Summary of exhaled smoke dispersion distances with different oxygen devices

Leung et al. reported a randomised controlled trial comparing the utilisation of HFNC at 60 L·min−1 with an oxygen mask at 8.6±2.2 L·min−1 in 19 ICU patients with bacterial pneumonia on the environmental contamination. The patient's room air was sampled and settle plates were placed at 0.4 m and 1.5 m from patients. No significant difference in bacterial counts was reported in the air sample and settling plates between the two oxygen devices at 1, 2 and 5 days of incubation. These clinical results confirm the in vitro smoke experiments.

In vitro and clinical studies have demonstrated that placing a simple surgical protection mask on patients significantly reduces dispersion distance and levels of virus-infected bio-aerosol 20 cm away from patients while coughing. Such a surgical mask can be worn by a patient oxygenated through a nasal cannula (standard nasal cannula or HFNC) but not when using simple, non-rebreathing or Venturi oxygen masks.

Taken together, compared to oxygen therapy with a mask, the utilisation of HFNC does not increase either dispersion or microbiological contamination into the environment. The patient being able to wear a surgical mask on top of HFNC, in order to reduce the aerosol transmission during coughing or sneezing, represents an additional benefit.

However, given the high efficacy of HFNC to oxygenate the patients, closely monitoring the use of HFNC for COVID-19 patients is crucial to avoid any delay in intubation. Monitoring respiratory rates and pulse oximetry, and clinical examination, are essential.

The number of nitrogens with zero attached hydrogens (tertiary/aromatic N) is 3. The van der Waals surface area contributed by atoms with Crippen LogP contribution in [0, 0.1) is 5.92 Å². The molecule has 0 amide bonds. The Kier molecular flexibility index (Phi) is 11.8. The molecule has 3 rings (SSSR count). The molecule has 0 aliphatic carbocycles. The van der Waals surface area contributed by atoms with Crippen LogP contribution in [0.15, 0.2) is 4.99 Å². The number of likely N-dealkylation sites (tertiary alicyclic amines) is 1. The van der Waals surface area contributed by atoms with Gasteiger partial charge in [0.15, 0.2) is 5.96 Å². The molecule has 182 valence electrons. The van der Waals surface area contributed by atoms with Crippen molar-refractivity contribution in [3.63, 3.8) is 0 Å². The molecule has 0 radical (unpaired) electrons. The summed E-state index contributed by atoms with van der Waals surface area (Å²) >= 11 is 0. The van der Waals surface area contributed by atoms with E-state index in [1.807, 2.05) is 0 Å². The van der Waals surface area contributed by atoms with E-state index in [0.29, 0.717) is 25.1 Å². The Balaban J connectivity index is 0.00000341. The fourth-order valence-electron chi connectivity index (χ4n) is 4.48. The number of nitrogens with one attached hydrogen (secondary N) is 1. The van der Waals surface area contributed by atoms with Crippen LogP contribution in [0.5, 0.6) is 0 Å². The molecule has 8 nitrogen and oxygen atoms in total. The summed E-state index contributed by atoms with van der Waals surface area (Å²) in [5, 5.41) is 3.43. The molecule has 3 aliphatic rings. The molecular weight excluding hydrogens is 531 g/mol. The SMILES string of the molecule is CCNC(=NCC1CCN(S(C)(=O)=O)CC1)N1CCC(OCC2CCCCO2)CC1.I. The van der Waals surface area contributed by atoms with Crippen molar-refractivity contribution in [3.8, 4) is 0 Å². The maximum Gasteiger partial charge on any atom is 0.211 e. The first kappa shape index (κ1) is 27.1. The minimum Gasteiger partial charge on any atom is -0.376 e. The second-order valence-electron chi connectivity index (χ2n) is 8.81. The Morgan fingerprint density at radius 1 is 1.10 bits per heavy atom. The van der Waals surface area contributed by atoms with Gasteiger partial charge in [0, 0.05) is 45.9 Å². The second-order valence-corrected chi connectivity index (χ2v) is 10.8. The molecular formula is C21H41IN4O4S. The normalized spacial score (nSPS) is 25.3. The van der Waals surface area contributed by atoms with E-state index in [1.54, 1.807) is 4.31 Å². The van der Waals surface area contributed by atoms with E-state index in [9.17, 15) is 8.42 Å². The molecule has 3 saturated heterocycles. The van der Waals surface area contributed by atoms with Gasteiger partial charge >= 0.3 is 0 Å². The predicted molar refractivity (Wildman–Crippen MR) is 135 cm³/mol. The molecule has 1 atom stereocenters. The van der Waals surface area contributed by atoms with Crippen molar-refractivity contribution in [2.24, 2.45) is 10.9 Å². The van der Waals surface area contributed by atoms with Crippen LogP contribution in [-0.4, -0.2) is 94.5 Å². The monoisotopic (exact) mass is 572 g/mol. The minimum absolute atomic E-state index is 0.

In conclusion, massive numbers of clinicians have been infected during the COVID-19 outbreak, which has raised concerns around implementing aerosol-generating procedures. Consequently, there appears to be a trend to avoid HFNC. The scientific evidence of generation and dispersion of bio-aerosols via HFNC summarised here shows a similar risk to standard oxygen masks. HFNC prongs with a surgical mask on the patient's face could thus be a reasonable practice that may benefit hypoxaemic COVID-19 patients and avoid intubation.

Clinicians should consider moving away from the dogma restraining the use of HFNC among COVID-19 patients.


  • Author contributions: S. Ehrmann, J.B. Fink and J. Li conceived of the idea. J. Li performed the literature search and drafted the manuscript. All authors reviewed and revised the manuscript and approved the final draft.

  • Conflict of interest: J. Li has nothing to disclose.

  • Conflict of interest: J.B. Fink is the Chief Science Officer of Aerogen Pharma Corp.

  • Conflict of interest: S. Ehrmann reports grants, personal fees and non-financial support from Fisher and Paykel, during the conduct of the study; grants, personal fees and non-financial support from Aerogen Ltd, personal fees and non-financial support from La diffusion technique française, grants from Hamilton medical, outside the submitted work.

  • Received March 27, 2020.
  • Accepted April 3, 2020.
  • Copyright ©ERS 2020